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Am 20.11.2013 03:38 schröbte H. Conrad Cunningham:
On Tue, Nov 19, 2013 at 12:33 PM, Fabien <> wrote:

A fun experiment would be to add a purely functional (non-mutable)
container in Lua, and see how well it could cohabitate with imperative
tables (the result would probably not feel lua-ish at all; maybe more
scheme-ish). But my experience is, it rapidly becomes painful to pretend
that tables can be used functionally.

I am a Lua newbie (4 months), but my self-assigned task for the past 2.5
months has been to teach a course that uses Lua to explore a few issues in
programming languages.  For an early part of the course, I taught my
students a bit of functional programming. It mostly worked, but one feature
I did miss was the hierarchical list structures I was accustomed to using
in Haskell, Scala, etc.  I did an "example" module in which I implemented
what I called "cell lists" using a table as a "cons" cell. It was fun, but
I suppose these are quite inefficient structures.

Why is that? This basically boils down to a linked list, which is still a suitable data structure for a lot of use-cases. Using tables for cons cells just adds some constant hashing overhead (you could minimize that by using small integer keys instead of "head" and "tail").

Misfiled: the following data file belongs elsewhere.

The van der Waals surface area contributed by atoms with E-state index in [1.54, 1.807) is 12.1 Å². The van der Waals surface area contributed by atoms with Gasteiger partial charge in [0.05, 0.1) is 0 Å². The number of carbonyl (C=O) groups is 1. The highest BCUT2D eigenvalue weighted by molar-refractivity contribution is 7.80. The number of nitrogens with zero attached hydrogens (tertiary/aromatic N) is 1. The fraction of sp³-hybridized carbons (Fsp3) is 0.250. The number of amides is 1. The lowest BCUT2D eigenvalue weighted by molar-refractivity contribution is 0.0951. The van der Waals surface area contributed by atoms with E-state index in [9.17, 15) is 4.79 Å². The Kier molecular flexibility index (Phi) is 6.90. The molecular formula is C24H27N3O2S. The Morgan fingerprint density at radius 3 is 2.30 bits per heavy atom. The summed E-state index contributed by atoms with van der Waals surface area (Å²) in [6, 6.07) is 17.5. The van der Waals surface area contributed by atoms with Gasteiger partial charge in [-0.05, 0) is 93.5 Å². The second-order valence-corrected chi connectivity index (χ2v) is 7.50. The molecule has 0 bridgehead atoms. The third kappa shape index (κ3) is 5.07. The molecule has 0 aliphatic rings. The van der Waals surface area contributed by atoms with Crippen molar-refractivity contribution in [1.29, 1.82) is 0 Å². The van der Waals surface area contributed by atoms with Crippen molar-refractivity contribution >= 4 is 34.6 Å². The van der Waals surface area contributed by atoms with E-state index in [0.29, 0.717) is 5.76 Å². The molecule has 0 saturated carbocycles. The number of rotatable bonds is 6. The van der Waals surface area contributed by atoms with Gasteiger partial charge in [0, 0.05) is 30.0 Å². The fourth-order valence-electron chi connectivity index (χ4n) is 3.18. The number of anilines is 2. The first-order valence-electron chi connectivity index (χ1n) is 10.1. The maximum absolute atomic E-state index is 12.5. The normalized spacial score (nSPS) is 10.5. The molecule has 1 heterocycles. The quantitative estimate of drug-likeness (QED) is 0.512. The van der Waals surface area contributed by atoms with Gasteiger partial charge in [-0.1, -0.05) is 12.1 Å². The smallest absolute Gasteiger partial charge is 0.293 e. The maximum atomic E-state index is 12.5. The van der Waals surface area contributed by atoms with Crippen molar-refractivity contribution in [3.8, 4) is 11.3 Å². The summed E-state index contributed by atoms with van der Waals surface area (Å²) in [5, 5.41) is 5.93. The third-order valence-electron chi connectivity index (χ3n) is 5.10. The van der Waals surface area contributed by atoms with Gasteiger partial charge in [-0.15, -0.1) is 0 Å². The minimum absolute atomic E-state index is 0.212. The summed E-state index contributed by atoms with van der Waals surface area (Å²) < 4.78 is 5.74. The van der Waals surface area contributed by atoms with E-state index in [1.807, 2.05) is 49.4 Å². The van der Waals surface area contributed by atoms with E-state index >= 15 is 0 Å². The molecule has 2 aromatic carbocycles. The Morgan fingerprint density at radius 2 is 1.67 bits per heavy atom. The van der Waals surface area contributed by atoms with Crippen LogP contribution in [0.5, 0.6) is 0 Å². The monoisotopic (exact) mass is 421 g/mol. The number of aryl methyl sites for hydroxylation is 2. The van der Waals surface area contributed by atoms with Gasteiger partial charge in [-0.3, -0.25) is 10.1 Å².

In "Structure and Interpretation of Computer Programs" there is an implementation of cons-cell-lists using closures[1]. Something along the lines of:

    local function cons( hd, tl )
      return function()
        return hd, tl

    local function head( lst )
      return (lst())

    local function tail( lst )
      local _, v = lst()
      return v

    local function list( ... )
      local n, c = select( '#', ... ), nil
      for i = n, 1, -1 do
        c = cons( select( i, ... ), c )
      return c

    local function length( lst )
      if lst == nil then
        return 0
        return length( tail( lst ) ) + 1

    local function map( f, lst )
      if lst == nil then
        return nil
        return cons( f( head( lst ) ), map( f, tail( lst ) ) )

    local function filter( p, lst )
      if lst == nil then
        return nil
      elseif p( head( lst ) ) then
        return cons( head( lst ), filter( p, tail( lst ) ) )
        return filter( p, tail( lst ) )

    return {
      cons = cons,
      head = head,
      tail = tail,
      list = list,
      length = length,
      map = map,
      filter = filter,

If you really want all those type checks, I would use a weak table to keep track of all the functions that are in fact cons-cells.